This incredible comfort food dish uses rotisserie chicken meat as a shortcut. I made it even more of a shortcut by using my pre-made homemade stock, but I included the chicken stock instructions in the recipe below.
This recipe was loosely adapted from cookbook author Sheri Castle, via The Washington Post. The broth was rich and flavorful and the dumplings were the icing on the cake. Fluffy and fabulous. This is truly the perfect dish to serve on a cold winter night.
Yield: 6-8 servings
For the Stock & Stew:
1 large rotisserie chicken (Costco size) or 2 small rotisserie chickens
4 cups cold water (to make the stock) or 4 cups or homemade poultry stock (for a shortcut)
8 cups low-sodium chicken stock (store-bought or homemade) (4 cups if using pre-made homemade stock)
3 large thyme sprigs (to make stock)
2-3 tsp Kosher salt, plus more as needed, divided
1 T white wine vinegar
1 T unsalted butter
1 small yellow onion, chopped (about 3/4 cup)
2 medium ribs celery, thinly sliced (about 3/4 cup)
2 medium carrots, scrubbed well and cut into thin rounds (about 1 1/2 cups)
1 T fresh thyme leaves
1/2 tsp freshly ground black pepper, or more as needed
For the Dumplings:
1 cup all-purpose flour
- 1 cup whole wheat pastry flour
1 T baking powder
1 tsp Kosher salt
1/2 tsp granulated sugar
1/2 tsp coarsely ground black pepper
6 T unsalted butter, cut into small cubes and chilled
3/4 cup half-and-half
chopped fresh parsley, for garnish
For the Stock & Stew:
- Pull the meat from the chicken(s) and tear it into largish bite-size pieces; cover and refrigerate until needed.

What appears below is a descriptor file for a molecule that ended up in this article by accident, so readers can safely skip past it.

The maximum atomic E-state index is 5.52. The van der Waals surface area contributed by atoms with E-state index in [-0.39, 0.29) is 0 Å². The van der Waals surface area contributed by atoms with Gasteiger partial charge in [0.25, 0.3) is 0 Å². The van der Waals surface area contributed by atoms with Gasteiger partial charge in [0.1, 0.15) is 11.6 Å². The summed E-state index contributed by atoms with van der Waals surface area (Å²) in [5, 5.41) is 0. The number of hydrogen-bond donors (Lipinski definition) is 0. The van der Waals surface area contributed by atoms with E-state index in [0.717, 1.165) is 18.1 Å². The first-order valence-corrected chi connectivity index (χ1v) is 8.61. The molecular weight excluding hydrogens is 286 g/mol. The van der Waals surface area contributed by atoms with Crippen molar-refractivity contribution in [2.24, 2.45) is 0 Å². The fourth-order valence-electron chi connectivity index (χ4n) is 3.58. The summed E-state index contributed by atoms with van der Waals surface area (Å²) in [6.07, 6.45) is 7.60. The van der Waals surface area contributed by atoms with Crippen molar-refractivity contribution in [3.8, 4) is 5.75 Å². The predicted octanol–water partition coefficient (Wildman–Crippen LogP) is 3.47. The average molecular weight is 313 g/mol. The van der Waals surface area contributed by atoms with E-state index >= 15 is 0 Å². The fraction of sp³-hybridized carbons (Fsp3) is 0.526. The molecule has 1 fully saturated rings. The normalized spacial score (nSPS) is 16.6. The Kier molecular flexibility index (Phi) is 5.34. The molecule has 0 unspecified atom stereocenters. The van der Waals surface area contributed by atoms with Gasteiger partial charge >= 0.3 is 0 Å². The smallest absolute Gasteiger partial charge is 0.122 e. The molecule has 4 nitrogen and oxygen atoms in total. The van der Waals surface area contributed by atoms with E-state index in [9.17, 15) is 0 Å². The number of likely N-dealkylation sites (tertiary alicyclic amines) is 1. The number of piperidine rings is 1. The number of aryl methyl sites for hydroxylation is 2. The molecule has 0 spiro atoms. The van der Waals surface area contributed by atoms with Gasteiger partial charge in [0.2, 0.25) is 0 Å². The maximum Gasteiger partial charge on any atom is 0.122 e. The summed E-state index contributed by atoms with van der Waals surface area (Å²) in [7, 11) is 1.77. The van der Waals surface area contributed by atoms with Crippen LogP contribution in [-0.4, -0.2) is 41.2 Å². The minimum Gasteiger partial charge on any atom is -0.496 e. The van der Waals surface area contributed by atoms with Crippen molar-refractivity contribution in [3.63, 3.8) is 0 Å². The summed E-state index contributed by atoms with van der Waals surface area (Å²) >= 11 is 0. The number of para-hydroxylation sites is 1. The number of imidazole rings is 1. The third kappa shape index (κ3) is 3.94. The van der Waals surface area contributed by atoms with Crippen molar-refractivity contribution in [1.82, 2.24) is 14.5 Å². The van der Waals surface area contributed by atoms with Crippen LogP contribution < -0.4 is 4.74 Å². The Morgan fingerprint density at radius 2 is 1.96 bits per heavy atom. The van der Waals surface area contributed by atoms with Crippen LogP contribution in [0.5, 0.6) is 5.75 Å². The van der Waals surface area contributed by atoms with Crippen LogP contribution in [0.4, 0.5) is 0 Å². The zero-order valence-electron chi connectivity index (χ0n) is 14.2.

- I substituted/used 4 cups of homemade turkey stock instead of making stock with the chicken carcass. *If making the chicken stock base, place the carcass and skin in a large saucepan or small pot. Add the cold water, 8 cups broth, thyme sprigs and 1 teaspoon of the salt; bring to a boil over medium-high heat, then reduce the heat to medium and cook, uncovered, for about an hour, until the carcass falls apart and the liquid reduces to about 8 cups and tastes like rich chicken soup. Strain the broth through a fine-mesh strainer into a large saucepan; discard solids.*
- If using pre-made stock, combine the 4 cups homemade stock with 4 cups of store-bought chicken stock. Stir the vinegar into the stock, season with salt and pepper to taste, and keep warm on the lowest heat setting.
- Melt the butter in a large Dutch oven over medium heat. Add the onion, celery, carrots, thyme leaves and a pinch of salt, stirring to coat. Cook for 8 minutes, or until vegetables begin to soften, stirring often.
- Add the 8 cups stock and cook for 10 minutes, or until the vegetables are tender. Carefully watch the heat to ensure that the stock doesn’t boil over.